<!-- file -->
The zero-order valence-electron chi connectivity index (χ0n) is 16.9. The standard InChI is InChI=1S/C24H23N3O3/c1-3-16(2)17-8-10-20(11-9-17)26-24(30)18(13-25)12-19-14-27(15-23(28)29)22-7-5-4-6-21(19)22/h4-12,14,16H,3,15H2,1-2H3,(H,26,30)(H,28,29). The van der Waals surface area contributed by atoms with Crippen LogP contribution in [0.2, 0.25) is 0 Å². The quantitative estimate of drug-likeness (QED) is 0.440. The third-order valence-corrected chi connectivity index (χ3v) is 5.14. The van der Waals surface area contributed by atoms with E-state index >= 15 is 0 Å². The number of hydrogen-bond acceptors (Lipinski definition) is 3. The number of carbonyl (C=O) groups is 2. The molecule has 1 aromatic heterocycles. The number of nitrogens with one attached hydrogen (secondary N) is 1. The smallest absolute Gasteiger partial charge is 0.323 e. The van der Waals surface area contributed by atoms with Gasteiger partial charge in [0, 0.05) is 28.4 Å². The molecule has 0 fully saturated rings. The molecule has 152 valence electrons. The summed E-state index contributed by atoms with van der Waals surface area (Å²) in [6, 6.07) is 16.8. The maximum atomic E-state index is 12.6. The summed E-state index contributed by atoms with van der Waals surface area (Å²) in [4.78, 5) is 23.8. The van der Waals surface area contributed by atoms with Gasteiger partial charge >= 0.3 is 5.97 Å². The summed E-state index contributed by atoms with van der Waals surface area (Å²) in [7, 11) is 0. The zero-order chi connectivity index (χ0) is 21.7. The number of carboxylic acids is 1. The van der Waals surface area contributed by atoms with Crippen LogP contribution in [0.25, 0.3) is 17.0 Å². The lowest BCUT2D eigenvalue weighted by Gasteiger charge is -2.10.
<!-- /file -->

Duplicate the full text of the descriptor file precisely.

The zero-order valence-electron chi connectivity index (χ0n) is 16.9. The standard InChI is InChI=1S/C24H23N3O3/c1-3-16(2)17-8-10-20(11-9-17)26-24(30)18(13-25)12-19-14-27(15-23(28)29)22-7-5-4-6-21(19)22/h4-12,14,16H,3,15H2,1-2H3,(H,26,30)(H,28,29). The van der Waals surface area contributed by atoms with Crippen LogP contribution in [0.2, 0.25) is 0 Å². The quantitative estimate of drug-likeness (QED) is 0.440. The third-order valence-corrected chi connectivity index (χ3v) is 5.14. The van der Waals surface area contributed by atoms with E-state index >= 15 is 0 Å². The number of hydrogen-bond acceptors (Lipinski definition) is 3. The number of carbonyl (C=O) groups is 2. The molecule has 1 aromatic heterocycles. The number of nitrogens with one attached hydrogen (secondary N) is 1. The smallest absolute Gasteiger partial charge is 0.323 e. The van der Waals surface area contributed by atoms with Gasteiger partial charge in [0, 0.05) is 28.4 Å². The molecule has 0 fully saturated rings. The molecule has 152 valence electrons. The summed E-state index contributed by atoms with van der Waals surface area (Å²) in [6, 6.07) is 16.8. The maximum atomic E-state index is 12.6. The summed E-state index contributed by atoms with van der Waals surface area (Å²) in [4.78, 5) is 23.8. The van der Waals surface area contributed by atoms with Gasteiger partial charge >= 0.3 is 5.97 Å². The summed E-state index contributed by atoms with van der Waals surface area (Å²) in [7, 11) is 0. The zero-order chi connectivity index (χ0) is 21.7. The number of carboxylic acids is 1. The van der Waals surface area contributed by atoms with Crippen LogP contribution in [0.25, 0.3) is 17.0 Å². The lowest BCUT2D eigenvalue weighted by Gasteiger charge is -2.10.